Researchers treat canine cancer, likely to advance human health

By | November 1, 2014

Their investigation began with only a tiny blood platelet, but quickly they discovered opportunities for growth and expanding the breadth of the research.

“We have a lot to gain by looking at platelets and how they influence cancer and healing,” said Dr. Camillo Bulla. “A part of our research is looking at the platelet. The platelet is very small, but it gives us a large picture. We hope to be able to find a tumor much sooner by taking a series of blood samples to look at platelet contents.”

Bulla is an associate professor in the college’s pathobiology and population medicine department. He and Dr. Kari Lunsford, a colleague at the college, have formed the Comparative Angiogenesis Laboratory at the university to better understand this process and treat canine patients.

As he explained, cancers need the creation of new blood vessels, called angiogenesis, to survive and grow, and tumors are able to create new blood vessels as pathways to travel and spread. They also are looking at the way platelets interact with tumor cells as they attempt to spread to the area surrounding the tumor or metastasize to distant sites in the body.

Lunsford, an associate professor in the clinical sciences department, said, “We know that metastasizing tumor cells need platelets but it is not yet known what the platelets do for the migrating (metastasizing) tumor. This is one of the questions we hope to help answer.”

Lunsford said she and Bulla foresee a specific focus on patients undergoing cancer treatment.

“If treatments are successful and the cancer goes into remission, we would monitor the patient for a relapse of the disease by looking at its platelets,” Lunsford said. “This type of monitoring would be less invasive than taking biopsies and might also be an earlier indicator that the cancer is returning.”

According to Lunsford, platelets also carry information about tumors and metastasizing cancer cells, and the team hopes that by looking at specific proteins expressed in platelets (from a simple blood sample), they can identify new cancer earlier. Even more importantly, they want to identify when tumors are about to metastasize.

“Our lab has developed a new way to separate platelets from blood samples with far less contamination by other blood cells,” she said. “This new technique was developed by doctoral student Shauna Trichler, and is superior to any isolation technique previously used by researchers in human or veterinary medicine.”

Trichler, of West Linden, Tennessee, is in her first year of work on a doctor of veterinary medicine degree, as well as a doctor of philosophy degree in veterinary medical science.

Lunsford said the research “is already having an impact as researchers from around the country are contacting our lab for advice relating to platelet purification.” Development of the pure samples have enabled the MSU research team to become the first to characterize the canine platelet proteome, the full complement of proteins expressed in the platelet.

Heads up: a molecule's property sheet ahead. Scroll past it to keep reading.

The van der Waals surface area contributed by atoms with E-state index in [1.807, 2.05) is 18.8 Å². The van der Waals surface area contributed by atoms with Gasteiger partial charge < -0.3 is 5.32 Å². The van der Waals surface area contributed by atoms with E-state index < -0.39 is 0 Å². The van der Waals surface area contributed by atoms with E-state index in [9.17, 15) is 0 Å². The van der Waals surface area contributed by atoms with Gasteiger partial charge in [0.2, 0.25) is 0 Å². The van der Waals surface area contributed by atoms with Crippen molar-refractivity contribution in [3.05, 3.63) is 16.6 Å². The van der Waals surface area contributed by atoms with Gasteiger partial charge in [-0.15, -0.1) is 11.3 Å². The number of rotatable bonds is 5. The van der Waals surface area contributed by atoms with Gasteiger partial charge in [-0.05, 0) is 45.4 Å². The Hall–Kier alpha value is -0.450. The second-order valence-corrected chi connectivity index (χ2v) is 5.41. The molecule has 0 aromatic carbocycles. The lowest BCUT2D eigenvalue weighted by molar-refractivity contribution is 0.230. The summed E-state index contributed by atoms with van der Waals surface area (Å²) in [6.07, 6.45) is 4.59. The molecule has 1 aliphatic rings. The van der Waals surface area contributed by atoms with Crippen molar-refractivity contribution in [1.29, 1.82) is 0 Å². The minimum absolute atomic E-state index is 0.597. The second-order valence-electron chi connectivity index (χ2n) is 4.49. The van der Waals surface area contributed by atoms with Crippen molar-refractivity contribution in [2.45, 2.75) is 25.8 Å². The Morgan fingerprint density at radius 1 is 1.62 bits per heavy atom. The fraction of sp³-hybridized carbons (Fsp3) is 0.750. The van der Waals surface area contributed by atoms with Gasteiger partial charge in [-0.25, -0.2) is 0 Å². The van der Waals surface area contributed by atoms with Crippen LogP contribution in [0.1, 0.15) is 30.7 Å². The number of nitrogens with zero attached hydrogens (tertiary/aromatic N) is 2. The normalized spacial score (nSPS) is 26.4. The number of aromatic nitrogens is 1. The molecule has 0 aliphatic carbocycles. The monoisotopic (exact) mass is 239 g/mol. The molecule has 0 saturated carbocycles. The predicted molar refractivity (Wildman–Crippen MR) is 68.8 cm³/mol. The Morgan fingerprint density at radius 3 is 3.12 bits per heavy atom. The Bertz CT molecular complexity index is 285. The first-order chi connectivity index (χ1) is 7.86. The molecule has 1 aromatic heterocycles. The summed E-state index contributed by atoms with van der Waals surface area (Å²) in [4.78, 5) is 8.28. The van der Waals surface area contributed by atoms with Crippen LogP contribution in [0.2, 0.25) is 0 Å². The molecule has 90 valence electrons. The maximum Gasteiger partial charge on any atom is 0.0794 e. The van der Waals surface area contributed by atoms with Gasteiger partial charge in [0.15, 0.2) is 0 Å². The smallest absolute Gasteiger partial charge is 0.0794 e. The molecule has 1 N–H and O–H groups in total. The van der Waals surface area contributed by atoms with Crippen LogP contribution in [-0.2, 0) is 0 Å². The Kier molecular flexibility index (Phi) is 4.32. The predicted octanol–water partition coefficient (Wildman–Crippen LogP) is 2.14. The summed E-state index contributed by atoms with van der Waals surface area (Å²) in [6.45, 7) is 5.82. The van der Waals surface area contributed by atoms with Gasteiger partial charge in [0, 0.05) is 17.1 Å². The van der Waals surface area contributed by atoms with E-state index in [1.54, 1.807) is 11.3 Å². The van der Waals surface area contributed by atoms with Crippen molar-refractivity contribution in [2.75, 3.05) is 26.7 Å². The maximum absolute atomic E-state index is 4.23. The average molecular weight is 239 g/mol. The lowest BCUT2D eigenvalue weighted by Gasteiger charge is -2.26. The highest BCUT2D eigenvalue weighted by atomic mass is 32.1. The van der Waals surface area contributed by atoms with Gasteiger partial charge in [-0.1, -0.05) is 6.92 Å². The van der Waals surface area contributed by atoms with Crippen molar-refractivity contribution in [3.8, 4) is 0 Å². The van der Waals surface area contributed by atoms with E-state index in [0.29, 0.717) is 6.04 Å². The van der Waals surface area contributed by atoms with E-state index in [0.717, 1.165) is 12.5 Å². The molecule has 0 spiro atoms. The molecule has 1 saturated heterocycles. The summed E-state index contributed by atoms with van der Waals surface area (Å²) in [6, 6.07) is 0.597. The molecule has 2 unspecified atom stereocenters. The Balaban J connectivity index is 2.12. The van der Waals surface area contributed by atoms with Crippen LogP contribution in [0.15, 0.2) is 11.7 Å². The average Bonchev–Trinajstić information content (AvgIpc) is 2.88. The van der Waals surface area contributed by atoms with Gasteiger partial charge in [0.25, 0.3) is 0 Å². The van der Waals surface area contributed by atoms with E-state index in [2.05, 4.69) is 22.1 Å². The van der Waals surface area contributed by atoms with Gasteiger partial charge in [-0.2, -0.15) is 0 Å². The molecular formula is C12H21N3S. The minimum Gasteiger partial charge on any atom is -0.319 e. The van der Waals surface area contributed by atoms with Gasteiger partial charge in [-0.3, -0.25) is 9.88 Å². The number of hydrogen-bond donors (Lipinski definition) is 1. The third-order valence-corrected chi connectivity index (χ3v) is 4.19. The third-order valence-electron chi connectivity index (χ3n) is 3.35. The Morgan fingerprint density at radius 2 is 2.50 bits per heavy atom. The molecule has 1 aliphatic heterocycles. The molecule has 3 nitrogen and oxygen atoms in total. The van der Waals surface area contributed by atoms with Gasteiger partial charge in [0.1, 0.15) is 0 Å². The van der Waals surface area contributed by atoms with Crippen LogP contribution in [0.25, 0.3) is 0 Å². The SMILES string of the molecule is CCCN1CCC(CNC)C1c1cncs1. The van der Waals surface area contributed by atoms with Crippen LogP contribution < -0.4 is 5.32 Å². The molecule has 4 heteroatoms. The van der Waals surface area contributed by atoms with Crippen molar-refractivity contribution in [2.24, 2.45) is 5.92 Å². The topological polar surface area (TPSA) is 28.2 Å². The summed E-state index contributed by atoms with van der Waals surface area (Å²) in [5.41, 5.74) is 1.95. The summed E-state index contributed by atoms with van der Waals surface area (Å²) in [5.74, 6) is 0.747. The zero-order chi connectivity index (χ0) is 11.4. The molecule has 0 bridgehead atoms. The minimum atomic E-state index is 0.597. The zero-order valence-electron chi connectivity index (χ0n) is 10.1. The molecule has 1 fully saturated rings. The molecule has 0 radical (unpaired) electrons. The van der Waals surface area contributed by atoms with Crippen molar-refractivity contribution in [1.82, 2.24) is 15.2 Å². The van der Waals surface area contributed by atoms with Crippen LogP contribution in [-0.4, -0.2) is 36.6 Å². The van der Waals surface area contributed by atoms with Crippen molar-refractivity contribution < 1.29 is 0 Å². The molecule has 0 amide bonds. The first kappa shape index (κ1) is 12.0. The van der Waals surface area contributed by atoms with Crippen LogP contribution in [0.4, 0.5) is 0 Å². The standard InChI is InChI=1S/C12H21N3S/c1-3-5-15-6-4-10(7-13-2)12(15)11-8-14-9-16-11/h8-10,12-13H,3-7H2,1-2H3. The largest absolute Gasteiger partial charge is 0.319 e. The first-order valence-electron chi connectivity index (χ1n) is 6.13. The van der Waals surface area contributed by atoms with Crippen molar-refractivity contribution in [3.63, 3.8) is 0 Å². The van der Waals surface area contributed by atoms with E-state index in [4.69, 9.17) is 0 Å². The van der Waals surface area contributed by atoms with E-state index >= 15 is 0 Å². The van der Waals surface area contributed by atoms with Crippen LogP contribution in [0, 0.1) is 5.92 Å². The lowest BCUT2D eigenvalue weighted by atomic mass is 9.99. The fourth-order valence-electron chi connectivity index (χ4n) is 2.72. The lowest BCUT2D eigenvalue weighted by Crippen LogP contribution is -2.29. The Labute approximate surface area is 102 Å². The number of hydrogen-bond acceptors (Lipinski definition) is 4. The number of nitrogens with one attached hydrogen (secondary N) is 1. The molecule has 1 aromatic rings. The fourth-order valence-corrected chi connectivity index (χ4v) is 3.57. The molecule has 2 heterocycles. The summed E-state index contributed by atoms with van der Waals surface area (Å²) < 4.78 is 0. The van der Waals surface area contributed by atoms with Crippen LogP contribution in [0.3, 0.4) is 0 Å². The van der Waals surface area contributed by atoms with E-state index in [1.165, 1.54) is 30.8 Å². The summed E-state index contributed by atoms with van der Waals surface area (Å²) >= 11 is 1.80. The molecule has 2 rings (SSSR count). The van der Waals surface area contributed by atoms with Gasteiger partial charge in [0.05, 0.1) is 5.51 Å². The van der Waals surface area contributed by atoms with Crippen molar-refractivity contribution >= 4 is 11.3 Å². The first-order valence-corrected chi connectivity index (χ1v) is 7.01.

“Now that we know what the normal, healthy platelet contains, we can compare it to platelets from patients with cancer to identify which proteins might play a role in cancer metastasis,” Lunsford said. “These changes in platelet proteins may also one day be used as a simple blood test for the early detection of cancer or cancer metastasis.”

Bulla and Lunsford, along with their postdoctoral students, recently attended a special biomedical course at the Harvard Medical School. Only open to a select group of applicants, the visit provided the MSU researchers more opportunities to collaborate and further their studies.

“We really feel like we’ve stumbled into something with the role of the platelet in cancer progression,” Lunsford said. “Being with so many respected, experienced members of the biomedical field really helped us hone in more on what we want to find out about controlling cancer in animals and humans.

“This was an exceptional opportunity,” she continued. “One of the most impressive parts of the course is meeting one of the leaders in brain cancer research, Dr. Isaiah Fidler. While many of the course leaders have their Ph.D.’s and M.D.’s, Dr. Fidler has a veterinary degree.”

Based on what they learned at Harvard and their own work at MSU, the researchers said they feel there is a clear link between the disease in animals and humans. Their efforts also are part of the One Health Initiative, a current worldwide program to expand interdisciplinary collaborations and communications in all aspects of health care for humans, animals and the environment.

“That a DVM is part of leading the charge in brain tumor research helps reinforce and in some ways validate what we are doing here,” Lunsford said. “There is so much overlap in veterinary and human medical research. I’m so glad to have had the opportunity at the Harvard course. It has helped make our direction even more clear.”

Following their return from Harvard, Lunsford, Bulla and other team members began working to secure funding grants that will enable them to expand their research.

“In the hospital we often see patients who may have had tumors for long periods of time, tumors that were previously undiagnosed and did not present any problems,” Lunsford said. “When cancers metastasize and spread is when they become life threatening and debilitating. We want to better understand how to diagnose and control those initial tumors and eliminate the risk of metastasis.

“As veterinarians, we are focused on treating cancer in dogs and we get the bonus of also helping advance treatment of human cancers,” she observed.

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